The basin commences 500 m south of the junction known as Little Venice, of the Regent's Canal and the Paddington Arm of the Grand Union Canal and runs for a similar length east-west. It was opened in 1801, with Paddington being chosen as the site of the basin because of its position on the New Road which led to the east, providing for onward transport. In its heyday, the basin was a major transshipment facility, and a hive of activity.
Since 2000, the basin has been the centre of a major redevelopment as part of the wider Paddington Waterside scheme and is surrounded by modern buildings.
The contractors of a developers' consortium in partnership with the Canal and River Trust (and its predecessor British Waterways) in 2000 drained, cleaned and repaired the basin. In the latter half of the 20th century the basin attracted small and medium-sized commercial offices and is in part lined by specialist and private healthcare wings of St Mary's Hospital. The basin has become home to a wide range of companies, such as Marks & Spencer, the Head Office of which moved from Baker Street in 2004.
Most of the land north of the canal basin forms the 2010s development Merchant Square, North Wharf Road. Its main developer European Land and Property is a joint venture of Simon and David Reuben (the Reuben brothers) and the Jarvis family. In all, the development around Paddington Basin is creating 2,000,000 sq ft (190,000 m2) of offices, homes, shops and leisure facilities. Its western buildings are mainly complete and occupied as at 2018.
- Completed buildings
- Paddington Walk is a block of 232 flats designed by Munkenbeck & Marshall that completed in August 2005.
- The Point (224,000 sq ft) and Waterside (240,000 sq ft) are office blocks designed by Terry Farrell and Partners and the Richard Rogers Partnership respectively.
The original plan for the eastern end envisaged a commercial development focused around the Grand Union Basin and included the Winding building and the Grand Union building. The Richard Rogers Partnership originally designed the latter as three towers of 24, 32 and 40 floors rising to 164m, but the planners imposed a height limit of 100 metres (330 ft). The revised scheme comprised six linked blocks of 30 storeys totalling 860,000 sq ft (80,000 m2) of mixed-use space, but the project was discarded when it looked like the site would be needed by the Health Campus (see below).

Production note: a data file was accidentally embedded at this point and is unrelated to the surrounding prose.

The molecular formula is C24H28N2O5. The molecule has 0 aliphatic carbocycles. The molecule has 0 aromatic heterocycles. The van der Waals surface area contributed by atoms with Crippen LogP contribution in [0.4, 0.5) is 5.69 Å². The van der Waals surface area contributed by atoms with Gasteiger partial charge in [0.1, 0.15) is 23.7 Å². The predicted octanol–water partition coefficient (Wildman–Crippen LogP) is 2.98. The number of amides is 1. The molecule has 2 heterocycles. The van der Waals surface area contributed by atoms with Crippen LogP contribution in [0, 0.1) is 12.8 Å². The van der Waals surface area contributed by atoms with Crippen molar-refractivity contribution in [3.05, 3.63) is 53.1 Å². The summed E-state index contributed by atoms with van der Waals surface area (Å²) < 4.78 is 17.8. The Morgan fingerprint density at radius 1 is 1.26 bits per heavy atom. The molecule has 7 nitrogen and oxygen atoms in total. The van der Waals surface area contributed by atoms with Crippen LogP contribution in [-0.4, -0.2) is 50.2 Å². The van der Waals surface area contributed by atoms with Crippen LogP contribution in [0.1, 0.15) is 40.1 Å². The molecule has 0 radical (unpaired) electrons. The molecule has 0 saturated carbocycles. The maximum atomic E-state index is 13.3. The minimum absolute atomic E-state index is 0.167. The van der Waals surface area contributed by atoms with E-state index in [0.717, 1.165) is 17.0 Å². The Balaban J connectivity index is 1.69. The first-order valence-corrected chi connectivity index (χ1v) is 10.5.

The Health Campus scheme collapsed in 2005 and in February 2006 the Paddington Development Corporation - which became European Land and Property Ltd - submitted a new planning application. Branded as Merchant Square, this proposed 1,800,000 sq ft (170,000 m2) of mixed-use space spanning 6 buildings, including 554 residential units and 58% commercial space. Planning permission was granted on 1 March 2007. A revised planning application was subsequently submitted and was approved on 19 May 2011. 4 Merchant Square, a 16-storey block of 196 flats, designed by Tryfon Kalyvides Partnership, completed in 2013; 5 Merchant Square (formerly Carmine) is a 14-storey office block of 255,000 sq ft (23,700 m2) designed by Mossessian and Partners which became fully let by 2015. Part of the building is occupied by Marks & Spencer, which also occupies the Waterside Building.
3 Merchant Square, a 21-storey development of 159 luxury apartments and 42 standard apartments, was completed in summer 2014. 1 Merchant Square will be a residential tower of 42 storeys designed by Robin Partington Architects, which will be the tallest building in the City of Westminster, containing just over 200 residential units, a 90-room boutique hotel and a sky bar. 2 Merchant Square will be a 16-storey office building providing 162,000 sq ft (15,100 m2) of Grade A space with 4,400 sq ft (410 m2) of retail space. 6 Merchant Square will offer 119 apartments over 15 floors.
Merchant Square surrounds a central square. A life-size sculpture in memory of Sir Simon Milton was unveiled in September 2014 by Rt. Hon. Eric Pickles MP, Secretary of State for Communities and Local Government. The sculpture, designed by Bruce Denny, follows Sir Simon's pivotal role in facilitating the regeneration of Paddington Basin.
The basin has creatively designed pedestrian bridges:
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- "Grand Union Building". Rogers Stirk Harbour + Partners. 2010. Retrieved 29 October 2010.
- Davey, Jenny (11 February 2006). "Developers to submit £700m Paddington Basin plans". Business Times. Retrieved 29 October 2010. (Subscription required for access)
- "Paddington Special Policy Area Factsheet" (pdf). Planning & City Development Department, City of Westminster. May 2009. Retrieved 29 October 2010.
- "20 May 2011 Media Release". Reuben Brothers. Retrieved 7 July 2014.
- Buckley, James (3 July 2013). "Three Merchant Square tops out". CoStar Co. Retrieved 7 July 2014.
- "Merchant Square". Paddington Waterside Partnership. 2014. Archived from the original on 9 July 2014. Retrieved 7 July 2014.
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- "Marks & Spencer". Paddington Waterside Partnership. Archived from the original on 14 July 2014. Retrieved 7 July 2014.
- Wright, Emily (12 January 2013). "Bank on Success". Estates Gazette.
- Spittles, David (6 November 2012). "London is becoming a vertical metropolis". London Evening Standard. Retrieved 7 July 2014.
- "2 Merchant Square". European Land and Property Ltd. Retrieved 7 July 2014. (Official website)
- "6 Merchant Square". European Land and Property Ltd. Archived from the original on 2 July 2014. Retrieved 7 July 2014.
- "Eric Pickles to unveil statue of former Deputy London Mayor Sir Simon Milton". Get West London. 2014. Retrieved 19 March 2015.
- O'Cealleigh, John (16 May 2013). "The 'Fan Bridge': Paddington's new landmark". The Daily Telegraph. Retrieved 7 July 2014.